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Old 08-26-2010, 07:54 PM   #17
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I think all the talk you see of people making jet fuel beer at 80+ degrees drives people towards the other end where the results seem far less disastrous.

Charts that show measures of various characteristics over a range of fermentation temps would be pretty interesting, such as Diacetal, sulfur, phenols, etc. Alternate copies with a d-rest.

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Old 08-26-2010, 08:08 PM   #18
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because with certain strains you can get results similar to lagers....without taking as long as lagers or d-rests, etc.
also if your using an icebath, its not a big deal if you forget to swap out the frozen bottles one night verus if you were using a lager strain via frozenbottles in water

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Old 08-27-2010, 02:08 AM   #19
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Quote:
Originally Posted by permo View Post
I have settled on Pacman yeast as my house strain, and people make such a big stink about this yeast, and WLP029 among others, because they can ferment cool. I don't understand fully, why you would want to ferment top cropping ale yeast that cool. You get increased diacetyl (spelling), slower fermentations, longer lag times, potential under attenuation, the yeast may drop out...etc..etc. All because you think you are going to get a "cleaner" beer.

My experience, with both pacman and WLP029, is that you will get your cleanest beers between 65-70 degrees, with plenty of nutrient, O2 and plenty of healthy yeast from a proper starter. Make the yeast happy and they will give you clean, crisp beers..... if you want lager beer, get lager yeast and temperature control.

my two cents for the day.

I ferment all of my ales on the cooler range (especially pacman and nottingham), and I'm one of those who must have a slower fermentation, potential underattenuation, diacteyl laden, crappy beer I guess. all because I think I'm going to get a "cleaner" beer. But what do I know? I'm just a lowly homebrewer. If you're getting great results at 70 and can criticize my techniques, then I must be wrong. Good thing you'll never have to drink my pathetic attempts at ales.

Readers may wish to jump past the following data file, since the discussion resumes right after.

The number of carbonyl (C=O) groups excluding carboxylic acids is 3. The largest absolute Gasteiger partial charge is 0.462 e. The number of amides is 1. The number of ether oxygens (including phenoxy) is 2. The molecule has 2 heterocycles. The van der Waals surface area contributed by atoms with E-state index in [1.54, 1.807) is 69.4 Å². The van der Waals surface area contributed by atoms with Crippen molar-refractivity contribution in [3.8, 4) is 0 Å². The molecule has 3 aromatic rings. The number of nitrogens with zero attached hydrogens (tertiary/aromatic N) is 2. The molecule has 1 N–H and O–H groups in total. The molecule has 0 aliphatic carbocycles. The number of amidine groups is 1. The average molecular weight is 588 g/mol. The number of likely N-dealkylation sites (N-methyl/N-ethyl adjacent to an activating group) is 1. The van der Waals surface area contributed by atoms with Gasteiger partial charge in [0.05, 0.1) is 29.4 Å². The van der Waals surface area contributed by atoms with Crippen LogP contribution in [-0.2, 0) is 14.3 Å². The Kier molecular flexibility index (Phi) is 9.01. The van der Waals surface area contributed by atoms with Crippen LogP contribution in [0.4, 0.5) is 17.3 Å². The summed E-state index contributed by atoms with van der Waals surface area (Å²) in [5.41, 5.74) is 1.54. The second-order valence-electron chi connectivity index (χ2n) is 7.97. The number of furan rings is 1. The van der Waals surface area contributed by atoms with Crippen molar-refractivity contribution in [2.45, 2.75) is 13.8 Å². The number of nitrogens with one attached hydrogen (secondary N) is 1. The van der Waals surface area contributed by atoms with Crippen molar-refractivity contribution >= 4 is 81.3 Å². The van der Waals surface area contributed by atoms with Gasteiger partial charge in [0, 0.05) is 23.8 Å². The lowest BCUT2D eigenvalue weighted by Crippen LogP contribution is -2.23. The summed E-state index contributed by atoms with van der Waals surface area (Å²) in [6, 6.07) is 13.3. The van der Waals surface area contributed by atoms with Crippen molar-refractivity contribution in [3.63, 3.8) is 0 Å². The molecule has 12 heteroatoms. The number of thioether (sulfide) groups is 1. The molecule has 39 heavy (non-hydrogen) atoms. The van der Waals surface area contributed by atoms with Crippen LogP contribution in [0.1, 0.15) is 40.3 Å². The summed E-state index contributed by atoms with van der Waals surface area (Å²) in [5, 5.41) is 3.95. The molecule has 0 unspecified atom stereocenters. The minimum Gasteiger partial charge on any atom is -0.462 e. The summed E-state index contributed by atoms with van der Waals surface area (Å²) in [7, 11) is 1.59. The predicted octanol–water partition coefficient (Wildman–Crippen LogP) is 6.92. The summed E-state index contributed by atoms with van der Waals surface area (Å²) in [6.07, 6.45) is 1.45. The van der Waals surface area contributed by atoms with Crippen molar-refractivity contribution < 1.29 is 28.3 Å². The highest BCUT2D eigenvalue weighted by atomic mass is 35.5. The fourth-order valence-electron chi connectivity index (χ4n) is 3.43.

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Old 08-27-2010, 11:42 AM   #20
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Quote:
Originally Posted by permo View Post
I have settled on Pacman yeast as my house strain, and people make such a big stink about this yeast, and WLP029 among others, because they can ferment cool. I don't understand fully, why you would want to ferment top cropping ale yeast that cool. You get increased diacetyl (spelling), slower fermentations, longer lag times, potential under attenuation, the yeast may drop out...etc..etc. All because you think you are going to get a "cleaner" beer.

My experience, with both pacman and WLP029, is that you will get your cleanest beers between 65-70 degrees, with plenty of nutrient, O2 and plenty of healthy yeast from a proper starter. Make the yeast happy and they will give you clean, crisp beers..... if you want lager beer, get lager yeast and temperature control.

my two cents for the day.

Seems to me if you're getting diacetyl, under attenuation, and the yeast is dropping out just from fermenting on the cool side then you may not be 'pitching plenty of healthy yeast from a proper starter'...'with plenty of nutrient <and> O2'. Lots of people ferment cool and don't have those problems. Just clean, crisp beers.

I don't think general statements like 'slower fermentations' or 'longer lag times' being necessarily bad are correct. Relative to what? You typically don't want the yeast going total gangbusters...you want it slower than that. And a lag time of 24 hours vs. 6 or whatever isn't really that big of a deal imo.

Then there are some of us that like to start cool (sometimes really cool when pitching) and then let it warm a bit as fermentation winds down. But I must admit, I do that because I'm lazy and don't want to keep swapping out frozen water bottles/ice packs...and I can get away with it.